Sometimes it is useful to organize open text into categories in order to work with the data quantitatively. If this does not require an advanced coding of the open-ended text OfficeReports can easily organize the open-ended text into categories:
Locate the text variable (in our case ‘Comment’). Click on it and to the right and choose ‘Create Categories:
A new variable will now appear in the list with a blue icon containing as many categories as we have unique texts in the original numerical variable.
OfficeReports only looks at the first 256 characters to decide if a text is ‘unique’..
After having the open-ended texts organized into categories OfficeReports can produce a simple categorization of the open-ended text by using the feature (‘Categories’à’Merge Categories’)
Using the Advance Category Settings we can create a banner variable that can contain any data we want. This way we can add benchmark columns in the banner (described below the picture).
Select a category of a derived variable and click ‘Advanced View’ on the right, which opens up a group of new features.
See how to use this functionality in the example in the Filtering chapter.
The scene: We are creating reports for each Team in every Department and we want to create a table which shows all the teams of the department a team belongs to. We also want to add columns containing the results of the whole company, of the whole department and of last year.
The Report Filter is set to category "2020" of variable Year. We select a specific department as Hierarchy1 Filter and a specific team as Hierarchy2 Filter.
To do this, we make a copy of the Teams variable and add the Categories 'The Company', 'The Department' and 'Last Year'.
We have defined Year "2020" as Report Filter
Either observations defined by the report/hierarchy filter – or – defined by formula.
One or more filters on different levels might be ignored.
For Automated report productions you can exchange the category name with the category names from a Hierarchi filter. If i.e. Hierarchi 2 is ‘Department’, and we actually are producing a report for the H&R department, then we can replace a static name with the name of actual report/department name.
Instead of showing an actual value, we can show the difference to one of the other categories in the variable. If i.e. 2018 shows ‘58%’ and 2017 shows ‘48%’, we can choose to display the difference ‘10%’.
One of the features in OfficeReports which makes this process smooth is ‘Create other variables like this one’. This feature relates to derived categorical variables, so to find the feature we must first have produced at least one derived categorical variable.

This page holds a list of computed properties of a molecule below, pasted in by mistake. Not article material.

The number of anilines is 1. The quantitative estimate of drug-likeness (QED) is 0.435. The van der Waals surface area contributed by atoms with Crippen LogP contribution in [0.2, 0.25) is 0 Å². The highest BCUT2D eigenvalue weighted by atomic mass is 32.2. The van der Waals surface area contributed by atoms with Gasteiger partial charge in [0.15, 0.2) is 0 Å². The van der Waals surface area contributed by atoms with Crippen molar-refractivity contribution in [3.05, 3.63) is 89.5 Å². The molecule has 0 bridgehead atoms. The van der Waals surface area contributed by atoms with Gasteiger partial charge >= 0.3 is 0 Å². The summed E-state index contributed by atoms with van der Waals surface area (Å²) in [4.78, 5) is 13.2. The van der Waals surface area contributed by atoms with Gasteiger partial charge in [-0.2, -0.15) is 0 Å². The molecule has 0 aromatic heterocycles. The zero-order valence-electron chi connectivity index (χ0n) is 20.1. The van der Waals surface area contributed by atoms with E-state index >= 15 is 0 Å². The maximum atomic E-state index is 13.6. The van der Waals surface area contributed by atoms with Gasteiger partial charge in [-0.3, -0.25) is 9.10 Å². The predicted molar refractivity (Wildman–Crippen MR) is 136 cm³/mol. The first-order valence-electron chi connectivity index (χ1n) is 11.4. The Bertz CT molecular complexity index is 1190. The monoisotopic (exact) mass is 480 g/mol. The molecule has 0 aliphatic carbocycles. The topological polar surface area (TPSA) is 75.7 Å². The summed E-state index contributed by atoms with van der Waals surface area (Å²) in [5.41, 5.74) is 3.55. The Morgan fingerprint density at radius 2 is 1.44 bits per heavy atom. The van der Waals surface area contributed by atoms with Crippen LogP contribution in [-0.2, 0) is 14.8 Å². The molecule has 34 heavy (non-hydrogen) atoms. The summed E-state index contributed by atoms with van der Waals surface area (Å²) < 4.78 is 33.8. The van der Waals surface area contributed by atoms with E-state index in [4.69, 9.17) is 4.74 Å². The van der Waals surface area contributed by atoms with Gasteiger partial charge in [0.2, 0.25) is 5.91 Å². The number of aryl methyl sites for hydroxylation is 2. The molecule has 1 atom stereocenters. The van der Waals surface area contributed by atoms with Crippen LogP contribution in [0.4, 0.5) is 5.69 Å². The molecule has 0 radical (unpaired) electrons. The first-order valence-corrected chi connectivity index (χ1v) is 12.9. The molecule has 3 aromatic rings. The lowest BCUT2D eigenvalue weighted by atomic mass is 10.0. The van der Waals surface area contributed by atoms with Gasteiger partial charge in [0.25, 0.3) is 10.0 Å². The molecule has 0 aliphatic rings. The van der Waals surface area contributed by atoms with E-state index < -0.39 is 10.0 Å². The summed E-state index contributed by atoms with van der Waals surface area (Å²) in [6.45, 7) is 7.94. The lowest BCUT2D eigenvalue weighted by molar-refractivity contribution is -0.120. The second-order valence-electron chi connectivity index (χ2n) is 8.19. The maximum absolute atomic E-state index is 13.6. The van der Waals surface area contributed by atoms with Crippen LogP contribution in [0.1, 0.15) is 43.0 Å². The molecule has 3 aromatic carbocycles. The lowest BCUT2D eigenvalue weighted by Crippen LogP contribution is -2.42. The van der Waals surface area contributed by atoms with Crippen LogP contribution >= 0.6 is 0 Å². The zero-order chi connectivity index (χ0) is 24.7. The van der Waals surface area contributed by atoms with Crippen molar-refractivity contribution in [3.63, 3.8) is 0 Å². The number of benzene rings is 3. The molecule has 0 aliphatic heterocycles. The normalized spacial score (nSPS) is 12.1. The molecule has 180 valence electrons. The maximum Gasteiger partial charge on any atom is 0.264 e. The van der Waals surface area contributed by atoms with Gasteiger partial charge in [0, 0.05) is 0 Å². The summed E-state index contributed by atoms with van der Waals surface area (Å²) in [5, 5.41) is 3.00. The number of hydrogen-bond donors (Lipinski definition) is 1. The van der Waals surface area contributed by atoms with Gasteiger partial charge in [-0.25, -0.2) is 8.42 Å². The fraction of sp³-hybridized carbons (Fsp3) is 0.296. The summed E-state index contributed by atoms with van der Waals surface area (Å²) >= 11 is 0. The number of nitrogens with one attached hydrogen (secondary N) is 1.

Mark a derived categorical variable and this feature emerges:
A few examples explain how this feature works:
10 numeric variables contain numbers from 1 – 99 which we need organized as derived category variables containing the two categories ‘1 – 49’, and ’50 – 99’.
Mark one of the numeric variables and use the feature ‘Create Interval Variable’ to produce a derived categorical variable containing two categories ‘1 – 49’, and ’50 – 99’
Mark the newly derived categorical variable and press the button ‘Create other variables like this one’
A window pops up showing all numeric variables, which potentially could be turned into similar, derived categorical variables.
Select the 9 similar numeric variables, and OfficeReports will start producing the 9 derived categorical variables each containing the two categories ‘1 – 49’, and ’50 – 99’.
15 categorical variables contain the same categories:
- ‘Strongly Agree’
- ‘Strongly Disagree’
We need to organize these as derived category variables each containing the two categories:
- ‘Strongly Agree’ or ‘Agree’
- ‘Disagree’ or ‘Strongly Disagree’
Mark one of the categorical variables and use the feature ‘Copy Selected Variable’.
Press the button ‘Categories’à’Merge Categories and produce the two categories:
‘Strongly Agree’ or ‘Agree’
‘Disagree’ or ‘Strongly Disagree’
Mark the newly derived categorical variable and press the button ‘Create other variables like this one’.
A window pops up showing all numeric variables, which potentially could be turned into similar, derived categorical variables.
Select the 14 similar categorical variables, and OfficeReports will start producing the 14 derived categorical variables each containing the two categories.
The derived categorical variable is always based on a ‘parent’ variable. This means that the categories relate to a parent variable. Now what if some categories relate to one parent variable and other to other variables? How can OfficeReports then ‘Create other variables like this one’? The answer is this: OfficeReports will detect only one variable as parent. This means that only formulas and formula elements related to the parent will change dynamically when we ‘Create other variables like this one.
This short video introduces some of the options: Creating New Variables